Computer operating systems always evolve, and OS X is no different when it comes to this. But Mac users are not really fully safe. Mac exploits and malwares are out there, not just some myth. Users of Mac have been targets of identity theft, various frauds and even espionage campaigns. As, you could see in infographic above. So Apple has been adding much of privacy enhancing and security features to OS X over the time and helping in protecting their customers fighting some of those threats. With each new version of updates, Apple has been improving Mac’s security. In 2005 April, Apple released OS X Tiger. In that, Apple has put a new feature called Download Validation which was something like an early attempt to help people in identifying if they were downloading something harmful for their PC, including scripts, applications and web archives. But that feature still wasn’t foolproof as it treated videos, images, audio files and PDF’s as being safe to download which meant users could still get exploited in spite of having Download Validation.
In October, 2007 Apple has released next version of Mac OS X called Leopard. In this version Apple has added new feature called File Quarantine which had possibility of adding extended attribute flags with files that were downloaded from Web. When users downloaded something and if it was opened for first time ever, they were seeing warning box with notification, where it said from which site file was downloaded as well as time and date of that download. In leopard there was also ability for developers where they could digitally sign their code. After this feature was introduced it got many improvements. Leopard was also second and final Mac OS X release that supported Intel processors and PowerPC.
Then in August 2009, Apple’s Snow Leopard was introduced and it is probably most known enhancement of security. With it came Xprotect which was, what Apple was calling, safe downloads list, but originally it was created as a way of blocking malware being downloaded. Apple is still updating some parts Snow Leopard, like this February, 2016. In July, 2011 OS X called Lion was published with FileVault 2 which meant full disk encryption. This was much improvement from all the previous versions of Mac OS X that only had ability for encrypting individual accounts. In July, 2012 Apple released Mountain Lion which was most noticed improvement in terms of security. It came in a feature called Gatekeeper, and was created to prevent sketchy programs and malware to be downloaded from internet. Mountain Lion also had new options in Privacy and Security section of preferences.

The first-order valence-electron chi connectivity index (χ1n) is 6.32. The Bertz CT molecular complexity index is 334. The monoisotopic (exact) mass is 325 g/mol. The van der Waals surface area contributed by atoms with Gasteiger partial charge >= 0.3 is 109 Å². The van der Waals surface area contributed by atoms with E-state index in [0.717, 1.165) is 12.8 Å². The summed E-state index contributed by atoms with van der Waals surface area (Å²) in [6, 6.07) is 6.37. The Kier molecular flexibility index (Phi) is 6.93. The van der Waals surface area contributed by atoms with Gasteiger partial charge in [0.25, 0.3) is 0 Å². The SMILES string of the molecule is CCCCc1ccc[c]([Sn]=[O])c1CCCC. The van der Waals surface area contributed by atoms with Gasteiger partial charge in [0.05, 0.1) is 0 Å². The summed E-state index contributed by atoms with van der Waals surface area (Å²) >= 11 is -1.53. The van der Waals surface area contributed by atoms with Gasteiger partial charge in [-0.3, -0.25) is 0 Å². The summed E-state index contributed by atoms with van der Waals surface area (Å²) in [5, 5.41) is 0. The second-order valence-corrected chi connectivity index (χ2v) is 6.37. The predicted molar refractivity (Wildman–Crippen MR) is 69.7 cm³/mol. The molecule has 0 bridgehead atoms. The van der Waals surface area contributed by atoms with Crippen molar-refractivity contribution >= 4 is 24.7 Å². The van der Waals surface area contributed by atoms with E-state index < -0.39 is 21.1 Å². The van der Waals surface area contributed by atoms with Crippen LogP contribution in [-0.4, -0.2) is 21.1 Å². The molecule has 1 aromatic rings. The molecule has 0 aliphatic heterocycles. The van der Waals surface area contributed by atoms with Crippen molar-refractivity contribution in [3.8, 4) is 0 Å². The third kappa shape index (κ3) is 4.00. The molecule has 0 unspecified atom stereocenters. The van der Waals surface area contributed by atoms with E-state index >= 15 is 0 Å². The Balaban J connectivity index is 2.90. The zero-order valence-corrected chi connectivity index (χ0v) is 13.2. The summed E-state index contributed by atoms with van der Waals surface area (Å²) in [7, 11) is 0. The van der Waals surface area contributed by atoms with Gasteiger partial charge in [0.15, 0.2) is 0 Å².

October 2013, marked the release of New OS called Mavericks. Along with it Apple published iCloud Keychain feature that was created to synchronize passwords, usernames, Wi-Fi networks and credit card information between iOS and Mac devices. This was an answer from Apple for all the growing popularity of password application managers. In October 2014, Apple introduced Yosemite with a new option and feature called Mail Drop. This allowed people to send attachments that are up to 5 GB in size without having to attach file to their e-mail. If you sent something through Mail Drop it had 30 days to expire starting from date when e-mail was sent and this was form of privacy and security advantage. Year 2015 in September we got El Capitan OS X introduced and with it one of most important security feature called System Integrity Protection. This was created to stop software or privileged users to run as root from tampering or modifying with some folders and system files or ever process that is running. This disables users to accidentally damage or crash OS and also malwares from injecting itself to much more deeper level, from where it could be hard to remove it.
So what will be next? Well as we can see each version of OS X that were released over the period of time came with new set of enhancements, features and modifications that were improving operating system’s security. Apple will surelly continue do to so. Even if Apple is continuing to do all the security enhancements it’ crucial that users learn to be aware of many types of attacks they can get through daily basis and how to prevent or avoid them. Even if Mac users don’t want to admit it, in this age of technology it’s important to take additional measures to protect yourself from threats and not relying completely to Apple in hoping they will protect you.